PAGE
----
While data related to exposure to abundant parasitic worms in Shuar communities have helped understand societal behavior, it was spoiled food or other sources of potential pathogens that elicited disgust.

Biomarkers of viral and bacterial infection in the blood and parasitic worm infection in the gut generally are associated with inflammatory responses, said co-author Josh Snodgrass, a biological anthropologist in the Department of Anthropology. Linking pathogen-related data with disgust sensitivity and behavior, he said, was vital in understanding the relative costs and benefits of avoidance that are reflected in disgust responses.

Charles Darwin had theorized that disgust evolved to avoid tainted food, the co-authors noted in their study. Since the 1960s, Sugiyama said, numerous researchers from different fields have studied disgust but not with fieldwork that captures its relationship to pathogen avoidance, and how it changes in response to the local environment in real time.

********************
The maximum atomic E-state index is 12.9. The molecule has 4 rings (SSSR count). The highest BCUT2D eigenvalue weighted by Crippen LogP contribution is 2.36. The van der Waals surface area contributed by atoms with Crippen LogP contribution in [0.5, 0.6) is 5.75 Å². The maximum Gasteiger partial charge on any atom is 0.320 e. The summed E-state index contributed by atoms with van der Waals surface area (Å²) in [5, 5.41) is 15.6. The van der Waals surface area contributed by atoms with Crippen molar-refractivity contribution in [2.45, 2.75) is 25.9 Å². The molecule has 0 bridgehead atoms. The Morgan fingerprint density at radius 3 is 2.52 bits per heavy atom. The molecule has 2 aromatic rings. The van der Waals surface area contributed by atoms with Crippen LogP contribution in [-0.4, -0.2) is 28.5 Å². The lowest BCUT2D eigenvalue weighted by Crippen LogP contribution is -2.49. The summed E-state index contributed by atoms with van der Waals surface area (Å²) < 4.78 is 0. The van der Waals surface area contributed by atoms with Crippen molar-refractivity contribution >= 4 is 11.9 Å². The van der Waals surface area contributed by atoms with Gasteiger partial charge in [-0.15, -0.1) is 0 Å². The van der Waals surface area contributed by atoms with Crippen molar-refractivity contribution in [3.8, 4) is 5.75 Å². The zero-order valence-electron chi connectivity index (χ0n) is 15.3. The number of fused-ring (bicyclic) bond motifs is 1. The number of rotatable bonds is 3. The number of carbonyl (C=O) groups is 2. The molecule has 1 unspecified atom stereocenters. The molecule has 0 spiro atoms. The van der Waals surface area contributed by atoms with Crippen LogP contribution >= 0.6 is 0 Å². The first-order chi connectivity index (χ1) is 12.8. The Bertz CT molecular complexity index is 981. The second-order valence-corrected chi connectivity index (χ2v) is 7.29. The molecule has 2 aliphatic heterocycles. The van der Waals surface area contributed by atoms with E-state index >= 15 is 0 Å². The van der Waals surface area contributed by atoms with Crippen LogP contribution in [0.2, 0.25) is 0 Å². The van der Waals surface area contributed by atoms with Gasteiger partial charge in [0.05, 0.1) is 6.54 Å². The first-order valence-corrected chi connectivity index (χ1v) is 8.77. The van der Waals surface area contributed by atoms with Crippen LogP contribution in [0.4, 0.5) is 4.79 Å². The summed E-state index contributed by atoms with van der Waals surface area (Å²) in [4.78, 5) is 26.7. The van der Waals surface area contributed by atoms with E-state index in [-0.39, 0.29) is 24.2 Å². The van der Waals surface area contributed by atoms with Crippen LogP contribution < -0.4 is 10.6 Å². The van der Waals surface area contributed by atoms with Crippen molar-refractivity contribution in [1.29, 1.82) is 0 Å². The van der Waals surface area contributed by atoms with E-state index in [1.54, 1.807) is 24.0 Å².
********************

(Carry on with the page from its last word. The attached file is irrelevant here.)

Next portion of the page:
Shuar communities are exposed to fairly high pathogen loads, but they vary in their relationships to modern conveniences. Some subsist on traditional agricultural, fishing and hunting lifestyles, while others supplement how they live with wage labor or sales of agricultural products.

Living conditions vary. Some communities have palmwood houses, thatched roofs and dirt floors. Others have rough wood houses with tin roofs. Some obtain water from streams or rivers, while others are closer to roads and have varied access to spring-fed water systems, cook stoves, electricity, refrigeration, healthcare, sanitation and other outside products.

The researchers found that individuals in the most market-integrated households had higher levels of disgust sensitivity and lower levels of infection.

"We also found that household disgust levels correlated with community disgust levels," Sugiyama said. "They share food, drinking bowls for their nijiamanch, a manioc beer that is a dietary staple, water sources and exposure to soil and, thus, some pathogens. That shared disgust shown as a community helps to regulate the level of disgust in individuals."